As the Spirit Moves, Part II: The Age of the Ouija Boards

Dorothy Parker on the Ouija board, Part II.

"By means of her Oujia board Miss Thill has worked her way right into the highest intellectual circles of spirit society."
Illustrated by M.L. Blumenthal.

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Originally published in the Post on May 22, 1920.

A strong factor in the popularity of the Ouija board as a do­mestic utensil is the prevalence of Ouija­ board agencies throughout the coun­try. No shopping round is necessary; you can buy one any­where, from a notion counter to a used-car emporium. Its pur­chase used to involve much secret diplo­macy. You had to worm the manufac­turer’s address from some obscure acquaintance who was rumored to go in for all that sort of thing, and then you had to send to some vague place in the West, whence your Ouija board came to you, f. o. b., in a plain wrapper. Now there is not the slightest hitch—you can pick one up anywhere on the way home. Our own corner drug store has been celebrat­ing Ouija Week for the past month or so, and I understand that the boards are going like hot cakes—after all, you can’t better the old similes. They certainly make a taste­ful window display, combined, as they are, with garlands of rubber bath hose, with notes of color introduced by a few hot-water bags here and there. I imag­ine that the exhibit was arranged by the same person who thinks up names for the drinks served at the soda fountain.

What a simple matter this thing of com­municating with the spirits has turned out to be, since the Ouija board made its entrance into the great American family life. There is practically nothing to it-anybody can do it in the privacy of his own room. Look at the results that the members of our little circle have been getting, for instance, since we took up the Ouija board in a really thorough way. And we never had a les­son in our lives, any of us. It has been a rough season, locally, for the professional ­medium trade; I doubt, if the profession­als have even made expenses, since we learned that we could do it ourselves.

As the Spirit Moves
by Dorothy Parker
Originally published in the Post on May 22, 1920.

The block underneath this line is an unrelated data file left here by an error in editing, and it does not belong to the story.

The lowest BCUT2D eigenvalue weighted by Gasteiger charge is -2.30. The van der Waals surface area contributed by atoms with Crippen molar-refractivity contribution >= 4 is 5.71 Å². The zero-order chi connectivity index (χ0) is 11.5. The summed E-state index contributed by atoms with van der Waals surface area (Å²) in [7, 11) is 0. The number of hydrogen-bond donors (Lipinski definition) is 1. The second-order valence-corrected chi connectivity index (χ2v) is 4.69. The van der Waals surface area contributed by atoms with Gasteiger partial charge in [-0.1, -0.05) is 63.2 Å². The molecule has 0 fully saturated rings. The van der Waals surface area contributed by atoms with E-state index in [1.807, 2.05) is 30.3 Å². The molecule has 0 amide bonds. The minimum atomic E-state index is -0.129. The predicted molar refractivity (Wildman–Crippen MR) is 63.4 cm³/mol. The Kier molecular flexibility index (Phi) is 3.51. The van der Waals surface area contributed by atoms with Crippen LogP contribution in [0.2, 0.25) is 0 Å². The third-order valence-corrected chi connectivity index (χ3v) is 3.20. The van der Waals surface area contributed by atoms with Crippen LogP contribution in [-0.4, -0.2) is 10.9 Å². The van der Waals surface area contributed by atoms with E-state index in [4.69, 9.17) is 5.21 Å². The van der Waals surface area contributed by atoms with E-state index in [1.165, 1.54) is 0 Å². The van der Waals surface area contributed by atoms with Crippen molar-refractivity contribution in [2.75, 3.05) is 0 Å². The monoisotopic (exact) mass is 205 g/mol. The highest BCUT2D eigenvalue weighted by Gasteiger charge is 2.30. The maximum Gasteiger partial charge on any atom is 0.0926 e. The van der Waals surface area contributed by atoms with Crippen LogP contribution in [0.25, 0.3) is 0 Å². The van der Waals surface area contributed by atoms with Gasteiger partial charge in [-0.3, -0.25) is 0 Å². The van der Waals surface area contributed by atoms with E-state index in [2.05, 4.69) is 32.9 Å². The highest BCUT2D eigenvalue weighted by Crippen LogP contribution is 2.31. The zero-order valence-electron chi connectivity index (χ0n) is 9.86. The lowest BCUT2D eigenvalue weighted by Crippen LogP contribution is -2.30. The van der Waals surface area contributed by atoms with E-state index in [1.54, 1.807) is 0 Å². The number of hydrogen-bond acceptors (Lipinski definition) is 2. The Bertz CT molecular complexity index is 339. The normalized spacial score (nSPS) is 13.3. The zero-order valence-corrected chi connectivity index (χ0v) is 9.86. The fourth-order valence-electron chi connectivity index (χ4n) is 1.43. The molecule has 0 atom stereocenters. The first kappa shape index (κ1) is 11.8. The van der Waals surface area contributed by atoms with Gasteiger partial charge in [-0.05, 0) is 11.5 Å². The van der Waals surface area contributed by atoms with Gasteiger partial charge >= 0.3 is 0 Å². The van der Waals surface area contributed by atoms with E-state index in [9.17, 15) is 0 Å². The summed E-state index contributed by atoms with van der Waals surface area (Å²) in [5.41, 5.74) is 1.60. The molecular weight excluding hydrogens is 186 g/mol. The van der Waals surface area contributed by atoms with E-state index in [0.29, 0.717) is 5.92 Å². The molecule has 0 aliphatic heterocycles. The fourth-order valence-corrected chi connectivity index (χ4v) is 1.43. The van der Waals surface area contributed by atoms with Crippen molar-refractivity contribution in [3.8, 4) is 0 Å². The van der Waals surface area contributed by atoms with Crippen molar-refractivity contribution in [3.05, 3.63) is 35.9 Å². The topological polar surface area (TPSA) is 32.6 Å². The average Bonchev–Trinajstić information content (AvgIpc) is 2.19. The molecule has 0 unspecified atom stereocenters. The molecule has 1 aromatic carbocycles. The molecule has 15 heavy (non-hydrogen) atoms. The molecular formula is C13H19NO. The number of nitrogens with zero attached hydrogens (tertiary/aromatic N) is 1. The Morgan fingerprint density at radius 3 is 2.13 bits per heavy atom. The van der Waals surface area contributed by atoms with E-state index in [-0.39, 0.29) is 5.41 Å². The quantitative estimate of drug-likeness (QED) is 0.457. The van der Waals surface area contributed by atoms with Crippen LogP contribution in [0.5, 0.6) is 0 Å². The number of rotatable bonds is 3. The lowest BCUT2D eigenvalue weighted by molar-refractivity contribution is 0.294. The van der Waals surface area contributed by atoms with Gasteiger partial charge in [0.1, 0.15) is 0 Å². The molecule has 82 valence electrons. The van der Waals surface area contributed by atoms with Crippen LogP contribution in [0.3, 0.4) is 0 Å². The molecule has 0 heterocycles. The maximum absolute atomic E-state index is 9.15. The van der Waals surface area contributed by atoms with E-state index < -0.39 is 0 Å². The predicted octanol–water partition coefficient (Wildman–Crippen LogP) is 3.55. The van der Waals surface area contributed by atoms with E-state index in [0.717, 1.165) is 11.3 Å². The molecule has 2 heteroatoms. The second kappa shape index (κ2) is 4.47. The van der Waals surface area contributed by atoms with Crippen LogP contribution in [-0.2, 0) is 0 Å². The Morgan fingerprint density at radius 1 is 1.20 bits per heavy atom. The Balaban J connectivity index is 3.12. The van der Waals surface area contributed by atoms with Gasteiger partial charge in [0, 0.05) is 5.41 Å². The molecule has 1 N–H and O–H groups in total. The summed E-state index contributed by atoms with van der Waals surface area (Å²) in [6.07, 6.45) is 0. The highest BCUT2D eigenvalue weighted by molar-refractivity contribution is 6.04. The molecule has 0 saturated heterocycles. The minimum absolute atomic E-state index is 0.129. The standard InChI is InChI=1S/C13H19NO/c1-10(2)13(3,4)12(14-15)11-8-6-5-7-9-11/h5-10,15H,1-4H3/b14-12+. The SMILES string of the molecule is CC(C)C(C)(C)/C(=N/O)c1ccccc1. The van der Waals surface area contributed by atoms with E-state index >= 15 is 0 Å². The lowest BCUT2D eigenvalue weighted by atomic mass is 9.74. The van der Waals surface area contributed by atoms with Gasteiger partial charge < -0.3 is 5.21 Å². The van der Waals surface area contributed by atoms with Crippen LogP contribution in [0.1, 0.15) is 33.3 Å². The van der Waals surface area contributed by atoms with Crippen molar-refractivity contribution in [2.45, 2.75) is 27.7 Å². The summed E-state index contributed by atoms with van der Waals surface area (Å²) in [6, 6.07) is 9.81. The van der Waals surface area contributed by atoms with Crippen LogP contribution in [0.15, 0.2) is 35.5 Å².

Part I: The New, Prohibition-Era Pastime
Part II: The Age of the Ouija Boards
Part III: When the Bridge Hounds Were Unleashed
Part IV: Henry G. Takes to Verse
Part V: Aunt Bertha’s Snappy Work
Part VI: Mrs. Couch & Mrs. Thill
Part VII: Too Much Is Enough

Home spirit communication has com­pletely revolutionized our local social life. I often wonder what we should ever do with our evenings if it weren’t for the spirits. Since they have taken to dropping in for an informal chat over the Ouija board we never lack a lively parlor game for one and all-metaphysical, yet clean.

And then just look at the money we save on amusement taxes! You know how it is yourself; the minute you leave home to make an evening of it, it runs right into expense. What with the cost of theater tickets, cabaret food and taxicab charter—good night, as the saying goes. Even such wholesome community activ­ities as inter-apart­ment poker games, wives welcome, come under the head of outgo sooner or later. Of course this is a relatively free country, and no one has a better right than you to your own opin­ion of the Ouija board as a medium of com­munication with the next world; but con­sidering it solely as a means of after-dinner entertainment you must concede that the price is right, any­way.

Where would our little circle be of an evening if the spirits had not grown so clubby? Sitting round, that’s where we would be, trying to figure out if the William Hart picture round at the Elite Motion-Picture Palace was the same one that they showed the week before over at the Bijou Temple of Film Art. Since we got our Ouija board I have so completely lost touch with the movies that Theda Bara may have got religion, for all I know about it.

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  1. William Hart and Theda Bara! How many of us would now know what stereotypes Ms. Parker was referencing in her remarks concerning these entertainment pioneers? Of course, it is only fair to note that Dorothy Parker was, herself, an entertainment pioneer.
    Truly enjoyed this post.


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